- Nature Walks: Walking, running, and biking in Greater Boston’s green spaces, even while social distancing
- Supporting Local Businesses: Our extensive coverage of local restaurants and retailers, and how you can support them during this time of crisis
- Medical Breakthroughs: Our best stories going deep into the ideas and personalities that will shape the medical care of tomorrow
- Rewriting History: From race and colonization to genetics and paleohistory, our favorite stories about the people reshaping the study of history
- The Climate Crisis: Highlights from our wide-ranging coverage of the environment
- Crimson Sports Illustrated: With 2020 winter sports ending early and the spring collegiate season wiped out almost entirely, we look back at Crimson highlights from past years.
- The Real History of Women at Harvard: Stories covering the admission of women, the Harvard-Radcliffe merger, the rise of women in the faculty ranks, Harvard’s first woman president, and more
- The Undergraduate: Our favorite student essays on the undergraduate experience
- The Secret Lives of Animals: From zoology and evolutionary science to animal-rights law to the joys of local wildlife, a selection of our favorite animal stories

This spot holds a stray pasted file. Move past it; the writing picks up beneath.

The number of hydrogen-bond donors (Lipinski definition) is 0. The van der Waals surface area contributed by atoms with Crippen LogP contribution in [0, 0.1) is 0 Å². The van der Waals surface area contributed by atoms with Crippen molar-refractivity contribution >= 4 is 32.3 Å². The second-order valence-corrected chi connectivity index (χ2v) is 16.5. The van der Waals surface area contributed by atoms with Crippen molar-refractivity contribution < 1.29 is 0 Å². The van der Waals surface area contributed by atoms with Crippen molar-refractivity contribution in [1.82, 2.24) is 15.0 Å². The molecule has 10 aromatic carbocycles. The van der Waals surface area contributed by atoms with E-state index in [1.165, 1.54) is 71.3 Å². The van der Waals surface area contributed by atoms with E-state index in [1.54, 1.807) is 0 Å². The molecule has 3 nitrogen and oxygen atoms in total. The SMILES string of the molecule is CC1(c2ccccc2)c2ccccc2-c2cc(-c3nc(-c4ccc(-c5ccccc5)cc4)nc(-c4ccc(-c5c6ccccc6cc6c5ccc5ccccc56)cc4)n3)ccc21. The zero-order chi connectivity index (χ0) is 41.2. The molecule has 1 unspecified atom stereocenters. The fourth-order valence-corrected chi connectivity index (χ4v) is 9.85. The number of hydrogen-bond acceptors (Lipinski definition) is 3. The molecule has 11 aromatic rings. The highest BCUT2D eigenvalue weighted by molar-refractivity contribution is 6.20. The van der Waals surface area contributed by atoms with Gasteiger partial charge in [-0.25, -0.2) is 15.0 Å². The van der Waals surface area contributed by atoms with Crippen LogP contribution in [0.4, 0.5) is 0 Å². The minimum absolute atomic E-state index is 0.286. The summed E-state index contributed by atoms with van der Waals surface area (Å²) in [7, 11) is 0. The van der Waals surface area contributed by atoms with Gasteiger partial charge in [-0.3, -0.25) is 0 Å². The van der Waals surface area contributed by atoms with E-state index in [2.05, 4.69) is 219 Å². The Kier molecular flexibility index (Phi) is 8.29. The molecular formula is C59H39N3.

- Harvard on the Small Screen: Our coverage of the creators, writers, and actors in your favorite TV shows
- Extraordinary Lives: From our “Vita” section, extraordinary profiles of authors, artists, activists, and more
- Great Legal Minds: Our favorite stories on the minds reshaping American law
- Harvard History through a New Lens: Some of our most notable stories about obscure, dark, or surprising episodes in Harvard’s history
- Health and Fitness: Our extensive coverage of Harvard’s breakthough health and wellness research
- Pride Month: Stories of Harvard's LGBTQ life, research and history
- Inequality in America: Stories of America’s extreme inequality
- The Immigrant Experience: A selection of our writing on immigration, displacement, and the global refugee crisis
- Harvard in the World: Harvard Magazine’s coverage of the University’s expanding global reach
- Theater & Broadway: Harvardians take to the stage.
- American Democracy: Our coverage of the nation's ailing democracy
- Traveling for the Story: Stories from all over the world
- Library Treasures: Our coverage of Harvard’s libraries, more relevant than ever in an online world
- Women in Sports: Celebrating women athletes raising the bar in their sports
- Back to School: Our coverage of the freshman experience at Harvard
- Remarkable Alumni: Some Harvard matriculants really took the road less traveled.
- Sounds of Music: A selection of our stories on musicians, composers, conductors, music scholars, and more
- Election Day: Our stories on the forces that shaped the presidential election in a year like no other
- Health Care in America: Our top stories on the crises in American health care
- The Art of the Profile: A selection of our readers’ and writers’ favorite longform profiles
- Our Most Popular Stories of 2020: Our most-read stories from a dynamic, unprecedented year.